ASSOCIATED PRESS- The Olympian
KENNEWICK, WA - 4/10/02 -- Gone are the public
hearings where environmentalists wearing salmon costumes called on
Congress to breach dams.
Gone, too, are the expensive advertising campaigns and public
criticism of federal agencies for their handling of the
Northwest's salmon stocks.
But while an energy shortage and a new administration have
pushed salmon from the headlines, environmental campaigns against
Snake River dams are still active.
A substantial part of the effort has shifted to Washington,
D.C., where groups such as Save Our Wild Salmon are patiently
gathering votes in Congress and counting the ways federal salmon
recovery plans are being shortchanged.
"We are very deliberately building national support around
this issue," said Pat Ford, executive director of Save Our
The coalition of sports fishing and conservation groups was
among the most vocal advocates of dam breaching in the late 1990s.
"This work is a little less visible because it's not about
mobilizing large numbers of people," he said.
The effort also appears to have become more defensive after a
mounting string of administrative rulings and court victories for
The campaign is focusing on national energy policy and the role
of hydropower, large Columbia River salmon returns and decisions
by the National Marine Fisheries Service to review the need for
its Endangered Species Act listings.
Breaching the four lower Snake dams to create a free-flowing
river remains low-profile, for now.
American Rivers, for instance, has shifted focus from the
Snake, which the group named the nation's "most
endangered" river in 2000.
The Snake doesn't make this year's recently released list of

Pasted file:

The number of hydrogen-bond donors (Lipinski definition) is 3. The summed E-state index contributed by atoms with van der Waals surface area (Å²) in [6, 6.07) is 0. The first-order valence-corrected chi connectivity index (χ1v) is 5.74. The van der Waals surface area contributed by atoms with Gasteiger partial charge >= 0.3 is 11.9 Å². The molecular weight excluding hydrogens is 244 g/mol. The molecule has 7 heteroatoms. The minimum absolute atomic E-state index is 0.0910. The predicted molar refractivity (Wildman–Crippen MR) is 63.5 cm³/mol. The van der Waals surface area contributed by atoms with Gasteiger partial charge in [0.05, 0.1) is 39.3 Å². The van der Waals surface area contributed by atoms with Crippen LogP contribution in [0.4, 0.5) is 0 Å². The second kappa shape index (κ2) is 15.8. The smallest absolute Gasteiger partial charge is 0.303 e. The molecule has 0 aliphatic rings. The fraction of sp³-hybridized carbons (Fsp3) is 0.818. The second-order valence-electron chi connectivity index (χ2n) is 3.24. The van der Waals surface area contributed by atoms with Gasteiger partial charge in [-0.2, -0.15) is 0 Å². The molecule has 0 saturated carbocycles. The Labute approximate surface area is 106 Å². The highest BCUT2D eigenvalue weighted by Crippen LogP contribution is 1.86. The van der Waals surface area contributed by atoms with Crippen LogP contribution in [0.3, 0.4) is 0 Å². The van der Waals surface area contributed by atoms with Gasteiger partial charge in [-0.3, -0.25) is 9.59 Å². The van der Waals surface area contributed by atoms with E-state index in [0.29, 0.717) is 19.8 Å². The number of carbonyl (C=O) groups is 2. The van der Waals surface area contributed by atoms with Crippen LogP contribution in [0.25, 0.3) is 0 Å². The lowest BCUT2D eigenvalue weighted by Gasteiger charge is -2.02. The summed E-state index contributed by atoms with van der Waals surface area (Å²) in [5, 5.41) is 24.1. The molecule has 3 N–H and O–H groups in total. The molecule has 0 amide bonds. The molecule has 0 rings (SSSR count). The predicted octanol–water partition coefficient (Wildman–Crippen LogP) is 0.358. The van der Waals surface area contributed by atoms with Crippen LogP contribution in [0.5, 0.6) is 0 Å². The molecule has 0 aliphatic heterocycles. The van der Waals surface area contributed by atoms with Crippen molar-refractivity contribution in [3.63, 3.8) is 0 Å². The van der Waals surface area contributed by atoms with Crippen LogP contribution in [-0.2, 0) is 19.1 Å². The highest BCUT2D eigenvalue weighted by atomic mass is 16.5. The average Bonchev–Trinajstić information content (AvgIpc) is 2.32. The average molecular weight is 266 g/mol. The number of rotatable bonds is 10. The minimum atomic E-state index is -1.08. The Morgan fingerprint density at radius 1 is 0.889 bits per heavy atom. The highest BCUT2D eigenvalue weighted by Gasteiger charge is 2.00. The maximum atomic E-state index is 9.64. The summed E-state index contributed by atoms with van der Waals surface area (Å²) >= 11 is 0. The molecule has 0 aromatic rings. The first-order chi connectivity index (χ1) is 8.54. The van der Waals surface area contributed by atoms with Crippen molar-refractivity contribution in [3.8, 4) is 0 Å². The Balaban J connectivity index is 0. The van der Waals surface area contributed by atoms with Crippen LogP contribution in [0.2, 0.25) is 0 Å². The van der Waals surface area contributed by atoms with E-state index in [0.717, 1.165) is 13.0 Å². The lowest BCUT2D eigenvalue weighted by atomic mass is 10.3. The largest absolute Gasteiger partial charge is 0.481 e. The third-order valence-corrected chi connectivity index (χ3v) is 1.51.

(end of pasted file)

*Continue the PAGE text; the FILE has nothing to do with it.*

"The next big point of reckoning is coming ... in 2003,
and that is when we are going to see whether or not the nonbreach
plan is being implemented," said Rob Masonis, a lawyer for
American Rivers in Seattle.
"What we are trying to do collectively in the
environmental community is to make sure that the federal
government is accountable for what it proposed."
At the Sierra Club, leaders are blending dam breaching efforts
with a long-running campaign to protect lands explored by Lewis
Along with protection of grizzly habitat and roadless areas,
Snake dam removal is on the organization's project list.
Within the next month, the Sierra Club is promising two major
reports on river issues.
It's also pitching the Salmon Planning Act introduced by Rep.
Jim McDermott, D-Wash., as a backup plan in case current recovery
Opponents immediately labeled it a dam-breaching bill.
The big push, however, will be next year, when the federal
government will have to show how well its salmon recovery programs
"We will by then have documented fairly thoroughly a
failure to implement" salmon protections, Ford said. "We
will certainly do something to make that a very visible